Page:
Microstructures and Residual Stress in Polycrystalline Materials: Their Nondestructive Characterization and Effects on Mechanical Properties

  • Man, Chi Sing (PI)

Grants and Contracts Details


Many materials (e.g., metals and rocks) are polycrystalline: they are aggregates of tiny crystal- lites of various orientations, sizes, and shapes. The orientations of the crystallites, their stereology (i.e., how they are arranged in space) and their chemical composition determine the macroscopic mechanical properties of the polycrystal. A polycrystalline material may also be prestressed. For instance, a thin subsurface layer of compressive residual stress is arti¯cially imparted (e.g., by surface-enhancement techniques such as shot peening, low plasticity burnishing, etc.) on critical components of aircraft engines to improve their high-cycle fatigue behavior and material damage tolerance. Mathematical methods (e.g., homogenization) have been developed to relate macroscopic elastic and plastic properties of the polycrystal to its structure at the grain level. It turns out that for many purposes the macroscopic mechanical properties can be taken as functions of some coarsely de¯ned microstructural variables, which include the orientation distribution function (the ODF, which de¯nes crystallographic texture or the volume fraction of crystallites in each orientation) and the second-order fabric tensor (which gives a rough description of the average grain shape) among others. The objectives of this project are threefold: ² to derive mathematical formulae which relate the dispersion of Rayleigh waves to the presence of an inhomogeneous subsurface layer of stress and texture, with a view to nondestructive inspection of the residual stress induced by low plasticity burnishing; ² to derive explicit formulae of plastic potentials of sheet metals that include the ODF and the fabric tensor as independent variables (which quantitatively account for the e®ects of crystallographic texture and grain shape on plastic anisotropy); ² to develop a mathematical theory for determination of grain shape from measurements of ultrasonic attenuation. Broader Impacts. Part 1 of the project on nondestructive inspection of residual stress is contin- uation of work done in collaboration with a group at GE Aircraft Engines and a group at the Air Force Research Laboratory. All new ¯ndings will be disseminated to the PI's collaborators there. Part 2 supplements proposed joint research projects with colleagues at Materials Engineering, Uni- versity of Kentucky, which have Commonwealth Aluminum Concast, Inc. (CACI) as industrial partner. Part 3 has its ultimate goal to develop an ultrasound technique for on-line monitoring of grain shape in sheet metals, which will certainly have industrial applications. The PI will continue to o®er a course on \Quantitative Texture and Microtexture Analysis" at the University of Ken- tucky (in the past taken by graduate students from Mathematics and Materials Engineering). The contents of this course will be expanded to include the fabric tensor and its measurement during the course of the present project. Two graduate students will conduct their dissertation research under the framework of this project.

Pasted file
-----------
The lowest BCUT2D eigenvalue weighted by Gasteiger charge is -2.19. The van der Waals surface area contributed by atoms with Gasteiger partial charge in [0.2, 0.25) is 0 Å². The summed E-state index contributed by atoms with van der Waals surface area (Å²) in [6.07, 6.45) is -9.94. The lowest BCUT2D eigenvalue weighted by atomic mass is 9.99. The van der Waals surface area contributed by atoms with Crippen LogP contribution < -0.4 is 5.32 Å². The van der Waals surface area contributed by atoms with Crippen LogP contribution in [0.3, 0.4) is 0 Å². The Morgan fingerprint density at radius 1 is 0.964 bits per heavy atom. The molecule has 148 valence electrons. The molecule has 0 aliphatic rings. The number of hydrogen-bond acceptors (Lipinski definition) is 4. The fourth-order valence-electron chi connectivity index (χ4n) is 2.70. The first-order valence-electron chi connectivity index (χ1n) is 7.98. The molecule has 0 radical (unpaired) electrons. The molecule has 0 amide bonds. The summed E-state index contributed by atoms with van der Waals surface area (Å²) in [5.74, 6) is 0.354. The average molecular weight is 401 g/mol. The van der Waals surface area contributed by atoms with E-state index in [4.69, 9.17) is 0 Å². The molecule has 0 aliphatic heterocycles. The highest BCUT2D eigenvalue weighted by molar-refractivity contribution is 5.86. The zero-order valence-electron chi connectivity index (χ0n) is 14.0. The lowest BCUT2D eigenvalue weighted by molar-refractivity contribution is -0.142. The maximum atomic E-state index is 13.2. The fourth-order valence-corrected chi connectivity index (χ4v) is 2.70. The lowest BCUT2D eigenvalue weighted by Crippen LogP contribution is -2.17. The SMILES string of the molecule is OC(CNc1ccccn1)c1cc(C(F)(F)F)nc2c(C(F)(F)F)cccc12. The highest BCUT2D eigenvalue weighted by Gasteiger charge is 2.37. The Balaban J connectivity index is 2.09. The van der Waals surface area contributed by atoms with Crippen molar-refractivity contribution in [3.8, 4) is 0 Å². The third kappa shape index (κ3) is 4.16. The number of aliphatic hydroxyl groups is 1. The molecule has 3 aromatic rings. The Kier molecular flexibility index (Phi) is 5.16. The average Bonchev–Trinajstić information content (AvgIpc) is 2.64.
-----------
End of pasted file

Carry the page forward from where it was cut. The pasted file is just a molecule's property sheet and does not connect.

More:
Effective start/end date7/15/046/30/08


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